Oh how I recall the dog days of cold calling when I worked as a loan officer in the wonderful mortgage business many years ago. When I first received my license to operate and signed on with a local broker, I remember how lost I really felt, because there seemed to be so much to know about the industry.
One of the inherent problems with any licensing of this sort is the fact that the schools teach you to pass the examination, not the actual material. This sounds much like our public educational system today, doesn’t it? But that’s a discussion for another day.
This was my first sales type position in my newfound industry, so I was somewhat nervous. We had meetings and contests every week to see who the leaders on the board were. Who actually had more closings, who had more new applications, etc.
Each week, I sat there wondering when I was going to break into that top 3 on the board. I noticed something almost immediately though…it really wasn’t that hard to notice because he was always there….Roy! Roy was always on that darn board. Now, not only did that frustrate me, but Roy had been there 1 week less than I had and Roy had absolutely no sales experience whatsoever.
After a few weeks, I must say, I was feeling a bit overwhelmed. Now, taking into consideration, I already had years of sales experience under my belt, it should not have taken me long to get on that board, right? Boy was I wrong! But good Ol Roy, just kept appearing week in and week out.
After a few weeks of this craziness and humility I decided to befriend our new superstar, so I began talking more with Roy, the new proverbial prodigy of my mortgage office.
I had fallen victim to something that I had preached against so much in my sales career…Analysis paralysis and simple focus. Ya see, while I was in the office still trying to learn all I could about loan types (literally hundreds), rate fluctuations and market trends, Roy was out knocking doors.
Ya see, what Roy would do, is get lists from title companies and map out very concentrated areas that more FHA loans that were quite a few years old. Then he would simply knock on their doors, introduce himself and ask them if anyone has shown them how to lower their house payment by a hundred dollars with no cost to them…brilliant. And this is all he did for leads.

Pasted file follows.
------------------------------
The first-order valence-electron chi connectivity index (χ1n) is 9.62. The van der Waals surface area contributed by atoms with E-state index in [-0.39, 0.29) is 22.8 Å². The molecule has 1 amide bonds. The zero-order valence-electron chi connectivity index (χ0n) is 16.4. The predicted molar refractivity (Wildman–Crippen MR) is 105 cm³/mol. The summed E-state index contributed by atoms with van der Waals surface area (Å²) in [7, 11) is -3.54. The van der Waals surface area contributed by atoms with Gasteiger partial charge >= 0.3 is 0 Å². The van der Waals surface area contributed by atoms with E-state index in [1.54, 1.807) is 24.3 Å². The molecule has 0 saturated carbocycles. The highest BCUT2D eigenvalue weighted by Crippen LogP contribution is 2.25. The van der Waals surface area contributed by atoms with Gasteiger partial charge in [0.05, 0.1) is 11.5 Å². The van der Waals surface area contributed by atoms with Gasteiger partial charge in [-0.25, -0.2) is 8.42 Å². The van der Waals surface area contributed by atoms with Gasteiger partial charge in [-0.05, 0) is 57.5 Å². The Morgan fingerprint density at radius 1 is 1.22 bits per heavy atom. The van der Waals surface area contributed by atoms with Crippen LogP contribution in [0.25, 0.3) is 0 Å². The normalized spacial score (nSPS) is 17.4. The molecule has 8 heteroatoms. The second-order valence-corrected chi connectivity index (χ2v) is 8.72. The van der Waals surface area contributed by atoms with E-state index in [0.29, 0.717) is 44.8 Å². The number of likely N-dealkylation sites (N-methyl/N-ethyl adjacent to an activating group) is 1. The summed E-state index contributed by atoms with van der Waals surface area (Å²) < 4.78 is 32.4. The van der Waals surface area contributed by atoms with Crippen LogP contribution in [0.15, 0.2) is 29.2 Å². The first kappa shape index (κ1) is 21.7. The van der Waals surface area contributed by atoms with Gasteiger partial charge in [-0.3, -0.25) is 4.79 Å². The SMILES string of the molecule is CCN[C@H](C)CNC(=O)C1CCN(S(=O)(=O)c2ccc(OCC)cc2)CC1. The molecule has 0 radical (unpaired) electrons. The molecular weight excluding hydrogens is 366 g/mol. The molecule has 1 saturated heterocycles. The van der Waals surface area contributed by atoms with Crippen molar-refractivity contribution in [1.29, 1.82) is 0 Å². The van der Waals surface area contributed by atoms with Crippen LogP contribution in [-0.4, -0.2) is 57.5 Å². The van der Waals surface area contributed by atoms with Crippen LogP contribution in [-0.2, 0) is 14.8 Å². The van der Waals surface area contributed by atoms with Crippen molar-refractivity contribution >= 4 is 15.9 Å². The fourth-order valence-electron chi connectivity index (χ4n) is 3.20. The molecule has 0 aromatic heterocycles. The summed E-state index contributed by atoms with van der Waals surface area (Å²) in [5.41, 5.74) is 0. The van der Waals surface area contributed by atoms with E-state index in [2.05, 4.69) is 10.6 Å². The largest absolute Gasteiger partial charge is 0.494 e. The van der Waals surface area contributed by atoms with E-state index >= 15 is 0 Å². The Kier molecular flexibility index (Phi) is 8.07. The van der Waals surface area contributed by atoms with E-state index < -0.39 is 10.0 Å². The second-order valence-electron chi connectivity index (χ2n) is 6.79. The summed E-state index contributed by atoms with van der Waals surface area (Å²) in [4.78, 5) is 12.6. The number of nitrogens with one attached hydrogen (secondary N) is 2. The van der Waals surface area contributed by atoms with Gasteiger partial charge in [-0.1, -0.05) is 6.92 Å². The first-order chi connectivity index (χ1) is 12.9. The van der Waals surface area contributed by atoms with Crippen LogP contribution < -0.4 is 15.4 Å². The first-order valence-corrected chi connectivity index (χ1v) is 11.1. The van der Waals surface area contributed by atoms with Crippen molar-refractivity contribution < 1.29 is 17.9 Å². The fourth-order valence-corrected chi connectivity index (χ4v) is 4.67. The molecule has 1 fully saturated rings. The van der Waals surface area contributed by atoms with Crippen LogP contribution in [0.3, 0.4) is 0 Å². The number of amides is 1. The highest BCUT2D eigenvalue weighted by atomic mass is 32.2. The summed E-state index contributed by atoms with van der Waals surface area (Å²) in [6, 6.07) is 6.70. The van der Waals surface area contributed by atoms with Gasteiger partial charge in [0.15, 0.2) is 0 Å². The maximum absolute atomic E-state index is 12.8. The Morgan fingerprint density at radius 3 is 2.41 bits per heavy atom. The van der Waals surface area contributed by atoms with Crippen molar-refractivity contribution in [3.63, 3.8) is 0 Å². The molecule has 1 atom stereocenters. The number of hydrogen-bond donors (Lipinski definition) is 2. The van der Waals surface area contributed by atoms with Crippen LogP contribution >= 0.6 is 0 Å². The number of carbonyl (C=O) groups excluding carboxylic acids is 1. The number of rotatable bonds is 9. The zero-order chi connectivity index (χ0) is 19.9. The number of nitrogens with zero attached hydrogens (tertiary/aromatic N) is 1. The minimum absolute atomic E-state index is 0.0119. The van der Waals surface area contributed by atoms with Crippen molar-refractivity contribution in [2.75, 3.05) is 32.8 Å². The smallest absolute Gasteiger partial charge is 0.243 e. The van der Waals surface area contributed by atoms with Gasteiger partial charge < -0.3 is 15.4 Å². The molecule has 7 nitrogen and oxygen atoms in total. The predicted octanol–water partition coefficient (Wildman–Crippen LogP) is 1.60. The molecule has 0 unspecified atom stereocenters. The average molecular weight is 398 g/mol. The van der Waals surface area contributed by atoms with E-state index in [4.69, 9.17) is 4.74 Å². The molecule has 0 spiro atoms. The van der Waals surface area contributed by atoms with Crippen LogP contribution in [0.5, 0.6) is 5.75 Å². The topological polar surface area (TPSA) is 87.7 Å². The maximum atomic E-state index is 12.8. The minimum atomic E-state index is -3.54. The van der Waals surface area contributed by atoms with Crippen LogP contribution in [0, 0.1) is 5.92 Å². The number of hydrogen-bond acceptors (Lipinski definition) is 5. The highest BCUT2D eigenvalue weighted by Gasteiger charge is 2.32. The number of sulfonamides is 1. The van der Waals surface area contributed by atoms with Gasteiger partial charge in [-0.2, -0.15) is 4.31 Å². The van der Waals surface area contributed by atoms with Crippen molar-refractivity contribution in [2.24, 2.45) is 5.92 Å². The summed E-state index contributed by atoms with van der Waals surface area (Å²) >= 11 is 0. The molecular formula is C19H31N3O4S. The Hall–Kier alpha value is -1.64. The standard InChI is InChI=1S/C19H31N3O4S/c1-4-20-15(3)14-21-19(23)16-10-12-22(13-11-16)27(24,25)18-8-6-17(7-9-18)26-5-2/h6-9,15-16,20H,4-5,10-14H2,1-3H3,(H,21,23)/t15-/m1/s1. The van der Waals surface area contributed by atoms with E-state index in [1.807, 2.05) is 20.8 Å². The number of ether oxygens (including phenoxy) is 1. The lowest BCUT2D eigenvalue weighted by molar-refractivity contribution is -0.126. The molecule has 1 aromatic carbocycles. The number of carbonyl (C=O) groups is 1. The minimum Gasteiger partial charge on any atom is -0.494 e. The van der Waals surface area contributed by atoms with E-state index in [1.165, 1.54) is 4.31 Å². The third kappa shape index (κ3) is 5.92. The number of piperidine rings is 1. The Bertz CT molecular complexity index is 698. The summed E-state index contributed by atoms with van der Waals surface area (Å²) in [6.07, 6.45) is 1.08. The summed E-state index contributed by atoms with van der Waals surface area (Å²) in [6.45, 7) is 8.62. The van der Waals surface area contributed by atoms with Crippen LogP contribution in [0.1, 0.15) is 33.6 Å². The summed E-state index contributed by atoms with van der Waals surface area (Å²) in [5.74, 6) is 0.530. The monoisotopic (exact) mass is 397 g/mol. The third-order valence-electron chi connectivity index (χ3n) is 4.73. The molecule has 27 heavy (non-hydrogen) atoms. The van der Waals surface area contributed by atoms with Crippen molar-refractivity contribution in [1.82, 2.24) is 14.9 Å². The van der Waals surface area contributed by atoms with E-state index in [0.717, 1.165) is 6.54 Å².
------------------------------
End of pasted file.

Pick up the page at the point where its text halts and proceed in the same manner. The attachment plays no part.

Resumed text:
Roy told me that being totally new to sales was probably a good thing for him, because he just didn’t have the bad habits, which he was right. That he knew he didn’t know that much about the business, so he would have to make it up in numbers so he just forgot trying to learn about mortgages and figured he would learn on the go.
But what he uttered next was genius for a kid his age. He said “If you go out and you’re always trying to chase two rabbits, you’ll catch none of them”. That sounded familiar, to me so I looked it up later and it’s from an old Chinese proverb, and he was right.
While the rest of us new guys were trying to learn all there was to know about the mortgage business, FHA, VA, conventional loans, Roy was out there creating a niche, focusing on that niche and meeting and helping people…WOW!
After a few weeks, he had just started an avalanche for himself, which was really cool to watch I must say. I wished him all the success, but I did kick myself for falling victim to the mindset of analysis paralysis. It’s certainly a killer and has kept many a bright, entrepreneur wanna be from actually jumping into the pool of MLM or network marketing, instead of just dipping their toe in it.
Needless to say, when it came to lead generation, from that day forward, I never just dipped my toe again.
Training to Succeed,